The low price was startling. A sign outside the smart looking motel on South Padre Island, Texas, advertised rooms for just $34.99. Other nearby motels were almost as cheap — $36.99. We haven’t seen US prices like that for decades.
But this is a key reason why Canadian visitors told us that the Gulf coast of south Texas is “the best kept secret for sun-seekers.”
This area gives Florida a serious challenge. Summer, when Canadians usually stay near home, is high season in south Texas (big city folks from Dallas, San Antonio and Houston flock to the seashore to beat the heat). So the rest of year (except for a week or two in early March when the spring break college crowd gathers) is off-season with a sub-tropical climate and amazing prices for food, accommodation and attractions. Plus, the beaches on the outer islands of the Texas coast are extraordinary.
Our first stop was Corpus Christi, a thriving port city of 300,000, protected by a long, sandy barrier island. Like many cities, the downtown has suffered decay but is being revitalized with more hotels and good restaurants.
Before hitting the beach on nearby North Padre Island, it’s worth a day or two exploring some unique attractions in the city. Foremost, in our view, is a giant piece of World War Two history. The USS Lexington, the oldest remaining aircraft carrier in the world, is now tied up in Corpus Christi Bay as a National Historic Landmark. The huge ship, three football fields long, was known as the Blue Ghost for its apparent invincibility in the Pacific war against the Japanese. It was built in 1942 and served in active duty until 1991 when it was decommissioned and donated to the city of Corpus Christi. Guests can now visit the massive indoor hanger, see dozens of vintage and modern planes spread out on the long deck and climb narrow staircases as the sailors did, to living quarters and the operational areas. There’s even a flight simulator and IMAX type theatre.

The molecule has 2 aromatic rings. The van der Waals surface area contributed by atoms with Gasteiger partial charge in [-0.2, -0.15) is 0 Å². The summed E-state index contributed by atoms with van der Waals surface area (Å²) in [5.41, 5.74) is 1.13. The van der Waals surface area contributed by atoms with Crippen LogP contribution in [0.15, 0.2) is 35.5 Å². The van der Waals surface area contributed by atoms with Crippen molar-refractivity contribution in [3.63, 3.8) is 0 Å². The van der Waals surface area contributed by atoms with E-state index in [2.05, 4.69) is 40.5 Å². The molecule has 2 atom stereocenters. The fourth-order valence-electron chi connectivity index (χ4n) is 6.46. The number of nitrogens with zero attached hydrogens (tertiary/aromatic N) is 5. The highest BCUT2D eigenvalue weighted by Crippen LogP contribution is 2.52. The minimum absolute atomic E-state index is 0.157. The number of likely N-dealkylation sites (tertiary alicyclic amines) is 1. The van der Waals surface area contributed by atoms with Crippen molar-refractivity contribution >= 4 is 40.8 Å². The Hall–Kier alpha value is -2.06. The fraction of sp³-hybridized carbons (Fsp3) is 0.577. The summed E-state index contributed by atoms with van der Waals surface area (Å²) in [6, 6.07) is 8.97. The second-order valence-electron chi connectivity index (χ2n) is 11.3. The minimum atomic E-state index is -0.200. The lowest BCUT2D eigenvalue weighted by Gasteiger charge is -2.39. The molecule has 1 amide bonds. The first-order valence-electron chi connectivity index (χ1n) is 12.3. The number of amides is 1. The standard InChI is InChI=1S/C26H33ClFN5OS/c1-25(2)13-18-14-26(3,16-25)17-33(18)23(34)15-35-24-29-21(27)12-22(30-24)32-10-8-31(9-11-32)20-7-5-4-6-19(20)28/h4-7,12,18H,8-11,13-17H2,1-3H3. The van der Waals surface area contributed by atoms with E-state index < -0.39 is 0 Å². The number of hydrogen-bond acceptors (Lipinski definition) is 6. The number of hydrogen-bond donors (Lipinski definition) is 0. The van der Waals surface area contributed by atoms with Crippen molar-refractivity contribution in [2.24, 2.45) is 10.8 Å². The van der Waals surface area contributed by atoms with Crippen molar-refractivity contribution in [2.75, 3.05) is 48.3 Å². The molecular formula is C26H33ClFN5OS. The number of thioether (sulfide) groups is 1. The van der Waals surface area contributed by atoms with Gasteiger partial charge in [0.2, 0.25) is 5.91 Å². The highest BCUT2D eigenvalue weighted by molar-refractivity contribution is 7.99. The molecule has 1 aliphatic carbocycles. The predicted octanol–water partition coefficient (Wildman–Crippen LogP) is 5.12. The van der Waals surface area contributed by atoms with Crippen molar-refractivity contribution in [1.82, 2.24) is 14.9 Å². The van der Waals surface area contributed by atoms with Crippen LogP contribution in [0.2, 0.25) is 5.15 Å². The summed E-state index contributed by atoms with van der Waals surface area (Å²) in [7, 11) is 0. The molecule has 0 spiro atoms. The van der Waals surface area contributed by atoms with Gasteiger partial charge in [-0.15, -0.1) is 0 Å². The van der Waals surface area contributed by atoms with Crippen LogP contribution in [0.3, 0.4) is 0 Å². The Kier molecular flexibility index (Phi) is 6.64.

Nearby the Lexington are the Texas State Aquarium (remarkable for a small city, with many hands-on exhibits), the gleaming white Art Museum of South Texas and the Museum of Science and History, which specializes in marine archaeology. That museum includes the remains of both the oldest recovered French and oldest recovered Spanish ships in the western hemisphere, as well as full-size replicas of the Christopher Columbus ships, Pinta and Santa Maria. The Nina replica is berthed at the Corpus Christi marina.
Most people come to south Texas for the beaches, so we crossed a long causeway to reach Padre Island, the longest barrier island in the world. Parallel to the coast, the narrow strip of sand stretches almost 200 kilometres from Corpus Christi south to the border of Mexico. The smooth sand is firm enough to handle vehicles, so many cars and trucks drive along the beach (15 mph limit) or park by the surf for fishing or a picnic. We drove along the beach and the quiet highway to the small resort community of Port Aransas that prides itself on having no big box stores and no McDonalds. Instead, the town of 3,500 offers relaxation, good seafood restaurants and excellent fishing and birding.
One cannot drive the length of Padre Island (much of it is designated as “National Seashore”), so visitors travel inland on Route 77 to reach the southernmost part of Texas, its “tropical tip”, and the pleasures of South Padre Island.